Brett Larson Staff Writer
Note: Research on Anishinaabe people can be complicated due to variations in name spellings. We have chosen to use the spelling “Kegg” to follow the spelling used by descendants of the tribal leader described in the story, but in direct quotes we used the spelling from the original source. Among the spellings of Kegg in newspapers of the day were Kagadocio, Kegodocia, Kay-guay-do- say, Cag-a-do-say, Ca- qua-dosh, Gegwedaash, Gegwedosh, Kegwaydosh, Kay- gwaydosay, Keg-way-do-sa, Keg-wi-do-shi and Kegwedosay.
The Mille Lacs Reservation was established in the 1855 Treaty, when Ojibwe bands from the region ceded a huge amount of land to the U.S. in what would become the State of Minnesota in 1858.
In 1863, already attempting to renege on its promises, the U.S. attempted to negotiate the removal of Mille Lacs and other bands to White Earth.
One thing got in the way: The decision of the Mille Lacs Band not to join in the Dakota Conflict in 1862. Because of their “good conduct” during the conflict, Mille Lacs Band members could stay on their reservation. In the words of the treaty, “That, owing to the heretofore good conduct of the Mille Lacs Indians, they shall not be compelled to remove so long as they shall not in any way interfere with or in any manner molest the property or persons of the whites.”
In 1889, when the government attempted to break up the reservations by giving individual Band members allotments through the Nelson Act, the Mille Lacs Band’s “good conduct” in 1862 once again played a role. Mille Lacs Band members were promised allotments on the Mille Lacs Reservation.
(That fact that most of those allotments were never grant- ed, and most of the reservation sold off to whites, is a story for another time.)
One account of the Band’s “good conduct” was published in the Princeton Union on June 17, 1909. Charles Lindeke, a settler from rural Princeton, recalled that in the fall of 1862, he and his neighbors heard news of the Dakota uprising near New Ulm and “a rumor gained circulation that the Chippewas at Mille Lacs were preparing to come down and annihilate us.”
Many settlers went to Princeton for protection and started digging trenches and building a circular fort out of poplar logs. The story continues:
“[W]hen the fort was almost completed and we were discussing how best to put on a roof, Kag-a-do-shie appeared on the scene from Mille Lacs. Old ‘Kag’ was an Indian subchief whose mission was to dispel the fears of the settlers who were building the fort. Chief Mo-som-o-nie had received news that the work was in progress and had dispatched Kag-a-do- shie to Princeton.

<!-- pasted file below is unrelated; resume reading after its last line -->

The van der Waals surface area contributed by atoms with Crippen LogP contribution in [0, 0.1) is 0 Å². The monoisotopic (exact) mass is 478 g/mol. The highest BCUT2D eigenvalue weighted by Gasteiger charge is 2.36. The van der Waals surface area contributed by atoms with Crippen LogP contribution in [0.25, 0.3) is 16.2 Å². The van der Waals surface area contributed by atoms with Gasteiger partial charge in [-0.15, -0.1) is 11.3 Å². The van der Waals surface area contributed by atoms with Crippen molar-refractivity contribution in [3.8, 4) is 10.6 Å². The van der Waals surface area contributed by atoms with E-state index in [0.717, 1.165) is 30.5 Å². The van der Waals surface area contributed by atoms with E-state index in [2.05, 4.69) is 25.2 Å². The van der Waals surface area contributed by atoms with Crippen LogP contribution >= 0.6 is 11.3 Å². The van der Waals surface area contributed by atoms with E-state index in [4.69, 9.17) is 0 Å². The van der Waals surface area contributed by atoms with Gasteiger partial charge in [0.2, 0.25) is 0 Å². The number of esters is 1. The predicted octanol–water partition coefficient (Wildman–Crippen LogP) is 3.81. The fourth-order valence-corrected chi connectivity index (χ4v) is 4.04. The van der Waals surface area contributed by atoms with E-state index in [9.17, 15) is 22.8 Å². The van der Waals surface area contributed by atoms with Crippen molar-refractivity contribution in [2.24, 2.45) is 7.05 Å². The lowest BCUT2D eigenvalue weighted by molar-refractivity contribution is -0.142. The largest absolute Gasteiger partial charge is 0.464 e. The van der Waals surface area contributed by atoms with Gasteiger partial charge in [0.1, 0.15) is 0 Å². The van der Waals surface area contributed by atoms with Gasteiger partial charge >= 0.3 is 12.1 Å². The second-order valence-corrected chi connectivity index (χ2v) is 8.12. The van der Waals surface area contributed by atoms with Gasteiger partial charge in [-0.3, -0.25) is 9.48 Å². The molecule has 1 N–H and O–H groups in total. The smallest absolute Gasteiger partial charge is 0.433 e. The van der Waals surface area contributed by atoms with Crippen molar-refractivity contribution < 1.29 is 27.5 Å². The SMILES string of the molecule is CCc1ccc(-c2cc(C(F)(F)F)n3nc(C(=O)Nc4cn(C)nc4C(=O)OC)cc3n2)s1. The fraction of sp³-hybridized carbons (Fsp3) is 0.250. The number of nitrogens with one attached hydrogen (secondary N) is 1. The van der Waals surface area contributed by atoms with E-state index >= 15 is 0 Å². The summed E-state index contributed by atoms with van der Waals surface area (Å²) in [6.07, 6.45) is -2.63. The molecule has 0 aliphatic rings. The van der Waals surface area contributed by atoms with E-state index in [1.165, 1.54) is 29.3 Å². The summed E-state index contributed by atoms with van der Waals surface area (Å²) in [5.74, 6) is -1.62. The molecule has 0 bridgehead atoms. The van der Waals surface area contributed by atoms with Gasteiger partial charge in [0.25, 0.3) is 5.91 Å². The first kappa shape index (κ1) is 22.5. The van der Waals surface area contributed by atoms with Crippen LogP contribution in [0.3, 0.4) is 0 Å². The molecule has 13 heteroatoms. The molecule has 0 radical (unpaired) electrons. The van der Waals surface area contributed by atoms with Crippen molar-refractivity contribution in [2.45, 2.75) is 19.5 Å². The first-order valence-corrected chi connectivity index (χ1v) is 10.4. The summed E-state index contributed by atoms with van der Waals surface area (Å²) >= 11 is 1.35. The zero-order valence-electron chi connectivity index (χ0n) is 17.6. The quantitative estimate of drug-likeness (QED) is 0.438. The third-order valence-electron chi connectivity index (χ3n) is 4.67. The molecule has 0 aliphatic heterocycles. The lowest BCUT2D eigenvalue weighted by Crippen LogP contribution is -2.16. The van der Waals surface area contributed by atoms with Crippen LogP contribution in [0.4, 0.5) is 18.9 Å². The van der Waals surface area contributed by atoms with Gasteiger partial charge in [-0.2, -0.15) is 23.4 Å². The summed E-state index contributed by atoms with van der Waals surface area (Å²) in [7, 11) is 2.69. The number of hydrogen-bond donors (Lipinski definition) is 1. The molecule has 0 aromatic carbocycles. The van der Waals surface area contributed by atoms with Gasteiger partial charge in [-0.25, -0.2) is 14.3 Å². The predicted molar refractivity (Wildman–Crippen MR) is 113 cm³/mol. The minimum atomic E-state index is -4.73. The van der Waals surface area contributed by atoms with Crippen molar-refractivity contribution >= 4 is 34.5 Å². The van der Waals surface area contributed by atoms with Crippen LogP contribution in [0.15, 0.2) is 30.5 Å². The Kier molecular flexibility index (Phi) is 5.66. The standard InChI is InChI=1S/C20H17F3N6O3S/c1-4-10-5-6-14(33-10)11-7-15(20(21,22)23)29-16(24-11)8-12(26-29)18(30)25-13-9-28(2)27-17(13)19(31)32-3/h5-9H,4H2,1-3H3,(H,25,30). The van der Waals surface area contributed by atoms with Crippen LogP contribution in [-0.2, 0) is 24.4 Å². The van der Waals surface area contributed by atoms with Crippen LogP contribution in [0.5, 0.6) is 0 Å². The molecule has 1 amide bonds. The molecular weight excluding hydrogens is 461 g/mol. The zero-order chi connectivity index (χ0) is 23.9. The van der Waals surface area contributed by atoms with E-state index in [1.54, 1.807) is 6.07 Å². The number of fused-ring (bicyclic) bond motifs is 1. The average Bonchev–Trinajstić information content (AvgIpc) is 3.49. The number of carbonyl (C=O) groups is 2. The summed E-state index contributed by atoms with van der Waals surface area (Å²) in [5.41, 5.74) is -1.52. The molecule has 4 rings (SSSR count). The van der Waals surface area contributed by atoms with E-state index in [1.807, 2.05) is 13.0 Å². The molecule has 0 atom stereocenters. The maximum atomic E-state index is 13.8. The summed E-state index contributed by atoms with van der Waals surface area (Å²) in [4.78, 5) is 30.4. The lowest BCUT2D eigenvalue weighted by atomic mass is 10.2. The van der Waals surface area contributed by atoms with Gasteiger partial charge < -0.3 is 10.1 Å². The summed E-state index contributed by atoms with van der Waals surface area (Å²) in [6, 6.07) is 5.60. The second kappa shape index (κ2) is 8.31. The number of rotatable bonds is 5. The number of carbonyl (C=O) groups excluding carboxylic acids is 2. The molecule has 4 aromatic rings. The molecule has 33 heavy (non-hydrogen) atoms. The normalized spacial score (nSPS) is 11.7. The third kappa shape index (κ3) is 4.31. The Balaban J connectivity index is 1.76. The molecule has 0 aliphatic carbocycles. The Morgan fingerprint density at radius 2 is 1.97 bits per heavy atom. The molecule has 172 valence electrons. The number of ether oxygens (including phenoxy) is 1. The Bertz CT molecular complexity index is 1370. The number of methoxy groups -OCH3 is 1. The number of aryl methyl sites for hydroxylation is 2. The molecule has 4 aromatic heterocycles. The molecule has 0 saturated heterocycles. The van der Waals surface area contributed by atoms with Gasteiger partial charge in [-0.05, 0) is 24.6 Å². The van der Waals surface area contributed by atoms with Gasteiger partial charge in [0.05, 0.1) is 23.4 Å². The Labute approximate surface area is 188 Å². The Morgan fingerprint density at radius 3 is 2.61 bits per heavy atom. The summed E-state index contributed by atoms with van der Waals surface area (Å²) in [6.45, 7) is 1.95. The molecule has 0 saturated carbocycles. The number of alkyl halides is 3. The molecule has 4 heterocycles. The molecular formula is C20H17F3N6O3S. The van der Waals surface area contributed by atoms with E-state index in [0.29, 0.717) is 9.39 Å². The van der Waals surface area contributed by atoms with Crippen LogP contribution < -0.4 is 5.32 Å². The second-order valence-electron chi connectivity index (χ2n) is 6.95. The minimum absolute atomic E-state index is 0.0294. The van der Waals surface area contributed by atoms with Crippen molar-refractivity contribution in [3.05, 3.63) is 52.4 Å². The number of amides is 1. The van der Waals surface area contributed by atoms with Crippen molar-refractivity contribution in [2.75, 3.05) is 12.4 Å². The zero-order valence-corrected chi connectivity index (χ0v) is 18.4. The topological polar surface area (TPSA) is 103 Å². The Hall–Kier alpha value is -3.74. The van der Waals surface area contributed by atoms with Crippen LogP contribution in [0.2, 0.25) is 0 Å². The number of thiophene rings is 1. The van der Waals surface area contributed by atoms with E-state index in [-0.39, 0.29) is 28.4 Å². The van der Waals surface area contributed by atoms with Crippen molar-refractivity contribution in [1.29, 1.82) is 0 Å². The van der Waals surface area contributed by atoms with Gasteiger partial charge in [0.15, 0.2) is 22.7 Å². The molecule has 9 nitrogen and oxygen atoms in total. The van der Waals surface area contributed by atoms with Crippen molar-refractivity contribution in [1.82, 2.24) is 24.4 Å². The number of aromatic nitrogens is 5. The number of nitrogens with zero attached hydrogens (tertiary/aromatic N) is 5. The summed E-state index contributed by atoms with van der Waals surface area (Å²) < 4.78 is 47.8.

“’Kag,’ expanding his chest in Indian style, exclaimed: ‘No good, no good; all starve in there; no water, no roof. Go home, go home; no Chippewa harm white man.’ And that settled the fort building and closed ‘impending hostilities.’ We all returned to our homes and tried to be happy.”
According to research by historian Bruce White, another settler, John Goulding, also recalled that Kegg came to tell the people of Princeton that the Mille Lacs leaders were not joining a planned uprising by Ojibwe chief Hole-in-the-Day. Goulding also said “old Kaig” had served on the U.S. side in the Dakota Conflict.
White says Kegg was married to Nodin, the daughter of Chief Manoominikeshiinh (Rice Maker), a powerful leader who opposed going to war against the U.S. Mazomanie, a son of Manoominikeshiinh, was Kegg’s brother-in-law. Among Kegg’s children was Wadena, who would lead a Band that resided on the south shore of Mille Lacs.
In March of 1880, Kegg was in the news again. He accompanied several Mille Lacs chiefs to Little Falls to get help from white friends there in fighting the timber companies that were claiming reservation lands. Along with several chiefs, Kegg signed a letter written to the President by Little Falls friends. He is listed as a brave rather than a chief, but in other records he is named as a chief or sub-chief.
t the Little Falls meeting, Kegg spoke through a translator:
“I happened to be in St. Paul last fall, and the Governor sent for me to come and see him. I went, and he asked me if I knew what was going on, and stated that we were about to be robbed of what little we had. I then returned home and called a council. It was determined to try and ascertain all about the trouble and what had become of the timber that had been cut on our reservation. I was accordingly sent to St. Paul again to see the Governor, and I then learned that some person had entered the best part of our reservation. I then determined to do all in my power to get the entries cancelled. I am afraid that the chiefs cannot control all the young men in case we are robbed of the pine land on our reservation. The desire of the chiefs and Indians is to remain where they are, and they would be well pleased to have the white people come among them and reside with them, if the whites so desire. The braves wished me to come here to this meeting to hear what our chiefs would say, and they will support the acts of the chiefs.”
Later newspaper articles also refer to Kegg’s participation in the Dakota Conflict on the side of the U.S. An 1889 article refers to a letter written by Gov. Marshall acknowledging his service as a scout.
An 1897 article in the St. Paul Pioneer Press includes a pho- to of Kegg, referring to him as “one of Sibley’s scouts.” The ar- ticle says he was 80 years old in 1897 and had earned the right to wear the skunk skin due to his distinction on the battle eld.
On Aug. 20, 1914, a monument at Fort Ridgely was dedicated to those Mille Lacs Band members, including Mo-som-o-nie, who chose not to engage in the con ict.
More significant than any monument was the continued presence at Mille Lacs of the “nonremovable” Anishinaabe people — due in part to the actions of people like Kegg.